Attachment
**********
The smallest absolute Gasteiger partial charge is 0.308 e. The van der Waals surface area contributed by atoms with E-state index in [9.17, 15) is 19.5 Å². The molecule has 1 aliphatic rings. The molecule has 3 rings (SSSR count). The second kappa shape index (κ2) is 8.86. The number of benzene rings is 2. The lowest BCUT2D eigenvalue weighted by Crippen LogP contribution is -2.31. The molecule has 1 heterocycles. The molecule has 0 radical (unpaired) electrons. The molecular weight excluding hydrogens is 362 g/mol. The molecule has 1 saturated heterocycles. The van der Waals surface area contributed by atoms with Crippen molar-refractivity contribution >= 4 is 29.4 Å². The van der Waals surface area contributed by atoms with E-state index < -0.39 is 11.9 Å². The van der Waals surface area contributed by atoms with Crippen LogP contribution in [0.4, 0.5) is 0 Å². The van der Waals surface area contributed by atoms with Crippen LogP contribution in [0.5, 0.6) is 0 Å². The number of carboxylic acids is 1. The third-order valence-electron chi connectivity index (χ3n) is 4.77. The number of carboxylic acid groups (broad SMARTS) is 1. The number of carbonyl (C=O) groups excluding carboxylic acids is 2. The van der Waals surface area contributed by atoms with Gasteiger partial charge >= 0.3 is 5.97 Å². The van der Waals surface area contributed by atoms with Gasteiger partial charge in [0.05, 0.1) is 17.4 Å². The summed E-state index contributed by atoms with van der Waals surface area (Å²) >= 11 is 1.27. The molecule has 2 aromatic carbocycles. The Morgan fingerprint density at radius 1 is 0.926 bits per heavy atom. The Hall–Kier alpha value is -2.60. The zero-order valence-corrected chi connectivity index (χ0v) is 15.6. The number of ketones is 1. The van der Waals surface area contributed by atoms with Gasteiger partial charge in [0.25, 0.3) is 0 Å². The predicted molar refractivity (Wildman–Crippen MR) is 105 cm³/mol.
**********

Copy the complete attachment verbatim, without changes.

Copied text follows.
The smallest absolute Gasteiger partial charge is 0.308 e. The van der Waals surface area contributed by atoms with E-state index in [9.17, 15) is 19.5 Å². The molecule has 1 aliphatic rings. The molecule has 3 rings (SSSR count). The second kappa shape index (κ2) is 8.86. The number of benzene rings is 2. The lowest BCUT2D eigenvalue weighted by Crippen LogP contribution is -2.31. The molecule has 1 heterocycles. The molecule has 0 radical (unpaired) electrons. The molecular weight excluding hydrogens is 362 g/mol. The molecule has 1 saturated heterocycles. The van der Waals surface area contributed by atoms with Crippen molar-refractivity contribution >= 4 is 29.4 Å². The van der Waals surface area contributed by atoms with E-state index < -0.39 is 11.9 Å². The van der Waals surface area contributed by atoms with Crippen LogP contribution in [0.4, 0.5) is 0 Å². The van der Waals surface area contributed by atoms with Crippen LogP contribution in [0.5, 0.6) is 0 Å². The number of carboxylic acids is 1. The third-order valence-electron chi connectivity index (χ3n) is 4.77. The number of carboxylic acid groups (broad SMARTS) is 1. The number of carbonyl (C=O) groups excluding carboxylic acids is 2. The van der Waals surface area contributed by atoms with Gasteiger partial charge >= 0.3 is 5.97 Å². The van der Waals surface area contributed by atoms with Gasteiger partial charge in [0.05, 0.1) is 17.4 Å². The summed E-state index contributed by atoms with van der Waals surface area (Å²) >= 11 is 1.27. The molecule has 2 aromatic carbocycles. The Morgan fingerprint density at radius 1 is 0.926 bits per heavy atom. The Hall–Kier alpha value is -2.60. The zero-order valence-corrected chi connectivity index (χ0v) is 15.6. The number of ketones is 1. The van der Waals surface area contributed by atoms with Gasteiger partial charge in [0.25, 0.3) is 0 Å². The predicted molar refractivity (Wildman–Crippen MR) is 105 cm³/mol.